As stated earlier, stopping a relapse in its tracks is best achieved during the emotional and mental stages of the process. At this point, you’re still early enough in the relapse process that you can recognize your emotions and change your behaviors.
It would help if you recognized that you’re:
- isolating, and you need to remind yourself to ask for help
- anxious, so you should practice relaxation techniques
- slipping in your sleeping and eating habits
Changing your habits isn’t easy to do when facing the regular stressors all recovering addicts face. But throw in unemployment, and it all maybe just too much. That’s why it’s essential that one of the ways to prevent a relapse is to practice self-care.
People with substance use disorder use drugs to reward themselves or escape from difficult times. There’s no doubt unemployment is difficult, and studies show that the unemployed are more likely to turn to drugs to escape and at least give them some reward to feel better.
Practicing self-care is a drug-free way to escape and reward yourself. You don’t have to go to a spa or get fancy treatments.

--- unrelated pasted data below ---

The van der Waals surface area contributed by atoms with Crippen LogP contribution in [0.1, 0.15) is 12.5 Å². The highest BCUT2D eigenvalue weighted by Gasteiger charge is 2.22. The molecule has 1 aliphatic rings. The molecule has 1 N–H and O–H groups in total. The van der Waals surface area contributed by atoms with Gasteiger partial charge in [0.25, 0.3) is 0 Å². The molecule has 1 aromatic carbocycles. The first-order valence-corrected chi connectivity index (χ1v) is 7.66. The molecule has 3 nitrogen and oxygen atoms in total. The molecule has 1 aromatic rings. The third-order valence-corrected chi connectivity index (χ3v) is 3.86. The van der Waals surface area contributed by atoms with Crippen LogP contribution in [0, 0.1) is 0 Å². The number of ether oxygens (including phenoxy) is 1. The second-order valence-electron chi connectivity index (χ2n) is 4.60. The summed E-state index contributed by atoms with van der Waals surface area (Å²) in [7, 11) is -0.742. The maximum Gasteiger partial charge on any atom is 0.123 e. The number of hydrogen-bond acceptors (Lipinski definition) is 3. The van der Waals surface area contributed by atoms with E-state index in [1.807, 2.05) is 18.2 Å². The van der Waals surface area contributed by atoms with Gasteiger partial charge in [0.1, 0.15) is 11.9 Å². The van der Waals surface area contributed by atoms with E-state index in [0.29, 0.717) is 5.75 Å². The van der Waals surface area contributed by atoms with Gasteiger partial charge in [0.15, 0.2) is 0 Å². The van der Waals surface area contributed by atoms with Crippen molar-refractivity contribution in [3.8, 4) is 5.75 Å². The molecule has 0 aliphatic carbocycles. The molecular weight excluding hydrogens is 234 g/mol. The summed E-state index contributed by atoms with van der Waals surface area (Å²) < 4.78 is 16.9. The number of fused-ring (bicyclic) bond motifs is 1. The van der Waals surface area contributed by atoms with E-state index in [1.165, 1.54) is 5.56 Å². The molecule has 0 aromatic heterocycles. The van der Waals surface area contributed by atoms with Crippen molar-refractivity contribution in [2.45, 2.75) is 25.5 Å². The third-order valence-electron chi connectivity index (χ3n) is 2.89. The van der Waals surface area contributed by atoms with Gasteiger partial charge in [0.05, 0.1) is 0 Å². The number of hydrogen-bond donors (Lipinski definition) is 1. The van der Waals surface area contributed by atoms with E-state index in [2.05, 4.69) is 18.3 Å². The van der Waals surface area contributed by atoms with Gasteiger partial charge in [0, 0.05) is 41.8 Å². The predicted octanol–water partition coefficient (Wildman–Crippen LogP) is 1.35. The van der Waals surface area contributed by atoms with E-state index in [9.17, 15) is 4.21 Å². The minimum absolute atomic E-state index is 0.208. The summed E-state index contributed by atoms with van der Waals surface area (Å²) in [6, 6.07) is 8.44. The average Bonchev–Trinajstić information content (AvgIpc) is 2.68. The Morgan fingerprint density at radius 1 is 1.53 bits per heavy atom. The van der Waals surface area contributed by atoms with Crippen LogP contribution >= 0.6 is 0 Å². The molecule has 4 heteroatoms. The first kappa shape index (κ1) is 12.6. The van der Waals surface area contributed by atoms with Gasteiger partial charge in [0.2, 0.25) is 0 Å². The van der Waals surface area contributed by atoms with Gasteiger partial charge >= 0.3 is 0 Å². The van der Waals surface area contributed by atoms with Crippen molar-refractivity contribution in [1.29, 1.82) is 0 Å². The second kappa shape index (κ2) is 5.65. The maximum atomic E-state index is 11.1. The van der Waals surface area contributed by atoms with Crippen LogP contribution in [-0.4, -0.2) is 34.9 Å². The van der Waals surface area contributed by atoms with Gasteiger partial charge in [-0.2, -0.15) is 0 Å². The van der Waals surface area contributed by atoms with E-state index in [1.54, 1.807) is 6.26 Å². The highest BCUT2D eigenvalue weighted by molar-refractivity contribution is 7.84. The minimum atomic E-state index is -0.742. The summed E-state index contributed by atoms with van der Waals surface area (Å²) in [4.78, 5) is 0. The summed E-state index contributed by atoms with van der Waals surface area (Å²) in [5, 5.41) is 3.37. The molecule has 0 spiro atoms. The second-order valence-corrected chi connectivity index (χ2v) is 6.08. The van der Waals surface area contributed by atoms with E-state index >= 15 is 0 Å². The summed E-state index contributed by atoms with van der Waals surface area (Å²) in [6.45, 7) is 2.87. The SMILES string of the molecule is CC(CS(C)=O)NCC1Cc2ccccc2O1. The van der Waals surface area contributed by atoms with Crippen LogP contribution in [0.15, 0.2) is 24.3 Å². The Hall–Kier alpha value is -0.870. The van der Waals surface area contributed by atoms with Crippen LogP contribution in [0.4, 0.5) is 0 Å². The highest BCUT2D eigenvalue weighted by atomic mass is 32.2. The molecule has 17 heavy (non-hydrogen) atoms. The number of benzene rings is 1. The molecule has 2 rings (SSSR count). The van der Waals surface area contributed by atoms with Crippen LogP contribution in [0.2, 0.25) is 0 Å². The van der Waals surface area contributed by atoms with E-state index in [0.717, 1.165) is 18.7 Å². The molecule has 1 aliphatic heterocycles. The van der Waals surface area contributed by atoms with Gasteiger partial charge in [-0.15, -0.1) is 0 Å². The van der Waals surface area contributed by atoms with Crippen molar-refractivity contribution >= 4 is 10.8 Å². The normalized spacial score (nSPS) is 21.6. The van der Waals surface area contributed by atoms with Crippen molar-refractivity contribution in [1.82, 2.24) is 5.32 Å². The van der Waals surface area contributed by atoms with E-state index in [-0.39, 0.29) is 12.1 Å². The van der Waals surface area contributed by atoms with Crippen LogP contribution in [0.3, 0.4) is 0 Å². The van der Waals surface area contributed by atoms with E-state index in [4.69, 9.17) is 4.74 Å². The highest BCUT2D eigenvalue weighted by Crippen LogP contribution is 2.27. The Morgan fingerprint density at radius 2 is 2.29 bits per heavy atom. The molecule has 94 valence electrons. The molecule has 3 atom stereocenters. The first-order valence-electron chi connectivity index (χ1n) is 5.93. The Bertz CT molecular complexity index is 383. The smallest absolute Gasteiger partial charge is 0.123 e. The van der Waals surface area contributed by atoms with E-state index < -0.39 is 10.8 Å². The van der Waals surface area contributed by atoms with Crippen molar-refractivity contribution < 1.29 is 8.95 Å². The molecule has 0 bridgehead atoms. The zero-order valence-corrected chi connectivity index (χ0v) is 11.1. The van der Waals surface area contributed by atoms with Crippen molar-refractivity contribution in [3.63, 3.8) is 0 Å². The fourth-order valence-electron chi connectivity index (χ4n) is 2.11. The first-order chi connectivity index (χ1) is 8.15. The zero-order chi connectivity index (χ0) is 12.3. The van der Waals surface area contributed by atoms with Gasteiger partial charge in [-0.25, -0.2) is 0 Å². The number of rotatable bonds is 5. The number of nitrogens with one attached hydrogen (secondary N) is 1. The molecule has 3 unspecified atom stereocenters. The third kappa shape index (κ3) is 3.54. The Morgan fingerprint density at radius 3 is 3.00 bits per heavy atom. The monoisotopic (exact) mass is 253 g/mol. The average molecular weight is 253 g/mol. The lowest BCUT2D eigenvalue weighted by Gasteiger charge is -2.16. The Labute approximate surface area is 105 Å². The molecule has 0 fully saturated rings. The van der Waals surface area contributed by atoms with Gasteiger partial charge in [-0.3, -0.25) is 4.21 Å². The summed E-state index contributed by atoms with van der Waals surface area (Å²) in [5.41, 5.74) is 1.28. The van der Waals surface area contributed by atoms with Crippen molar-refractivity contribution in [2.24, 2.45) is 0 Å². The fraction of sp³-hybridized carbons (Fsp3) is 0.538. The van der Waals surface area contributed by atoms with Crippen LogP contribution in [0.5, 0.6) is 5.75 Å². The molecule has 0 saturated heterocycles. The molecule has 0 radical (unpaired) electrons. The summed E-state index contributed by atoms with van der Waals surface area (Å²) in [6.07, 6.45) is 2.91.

Through your support group, you can learn to be mindful of how you deal with stress and triggers by developing relaxation techniques. They not only make you feel good but also feel better about yourself. Also, get into a sleep schedule and eat well. A sleep schedule can help you keep structure in your life, especially if you are unemployed. And, of course, eating well will keep your mind and body healthy and energetic.
Feeling better about yourself can help you keep relapse at bay. Most of all, avoid isolation. Friends, loved ones, and your peers in support groups can help you recognize the emotional signs of a relapse and help you develop ways to prevent a relapse.
If you fear that sudden unemployment will lead to relapse, talk to the experts at Recovery Hope Treatment today at 614-502-6247.
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- https://dhhr.wv.gov/bhhf/Documents/MAT 2017/M114 Relapse Prevention Plan.pdf